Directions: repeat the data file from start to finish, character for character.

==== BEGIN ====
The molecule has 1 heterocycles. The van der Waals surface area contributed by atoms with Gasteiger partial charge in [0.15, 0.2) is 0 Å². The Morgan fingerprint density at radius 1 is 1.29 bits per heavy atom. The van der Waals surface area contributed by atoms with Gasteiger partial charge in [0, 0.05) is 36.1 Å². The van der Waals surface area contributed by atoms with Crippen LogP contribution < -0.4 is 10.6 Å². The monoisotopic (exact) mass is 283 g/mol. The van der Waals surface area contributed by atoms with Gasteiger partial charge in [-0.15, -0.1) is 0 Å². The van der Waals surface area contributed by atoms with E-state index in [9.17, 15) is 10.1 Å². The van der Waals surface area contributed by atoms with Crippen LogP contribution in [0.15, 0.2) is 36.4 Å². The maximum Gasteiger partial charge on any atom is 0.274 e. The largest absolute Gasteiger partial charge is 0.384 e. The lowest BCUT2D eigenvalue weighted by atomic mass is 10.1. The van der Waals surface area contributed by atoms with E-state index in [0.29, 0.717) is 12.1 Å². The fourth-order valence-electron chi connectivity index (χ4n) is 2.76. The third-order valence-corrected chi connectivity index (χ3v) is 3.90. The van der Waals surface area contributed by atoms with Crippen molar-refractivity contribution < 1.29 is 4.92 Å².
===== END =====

The molecule has 1 heterocycles. The van der Waals surface area contributed by atoms with Gasteiger partial charge in [0.15, 0.2) is 0 Å². The Morgan fingerprint density at radius 1 is 1.29 bits per heavy atom. The van der Waals surface area contributed by atoms with Gasteiger partial charge in [0, 0.05) is 36.1 Å². The van der Waals surface area contributed by atoms with Crippen LogP contribution < -0.4 is 10.6 Å². The monoisotopic (exact) mass is 283 g/mol. The van der Waals surface area contributed by atoms with Gasteiger partial charge in [-0.15, -0.1) is 0 Å². The van der Waals surface area contributed by atoms with E-state index in [9.17, 15) is 10.1 Å². The van der Waals surface area contributed by atoms with Crippen LogP contribution in [0.15, 0.2) is 36.4 Å². The maximum Gasteiger partial charge on any atom is 0.274 e. The largest absolute Gasteiger partial charge is 0.384 e. The lowest BCUT2D eigenvalue weighted by atomic mass is 10.1. The van der Waals surface area contributed by atoms with E-state index in [0.29, 0.717) is 12.1 Å². The fourth-order valence-electron chi connectivity index (χ4n) is 2.76. The third-order valence-corrected chi connectivity index (χ3v) is 3.90. The van der Waals surface area contributed by atoms with Crippen molar-refractivity contribution < 1.29 is 4.92 Å².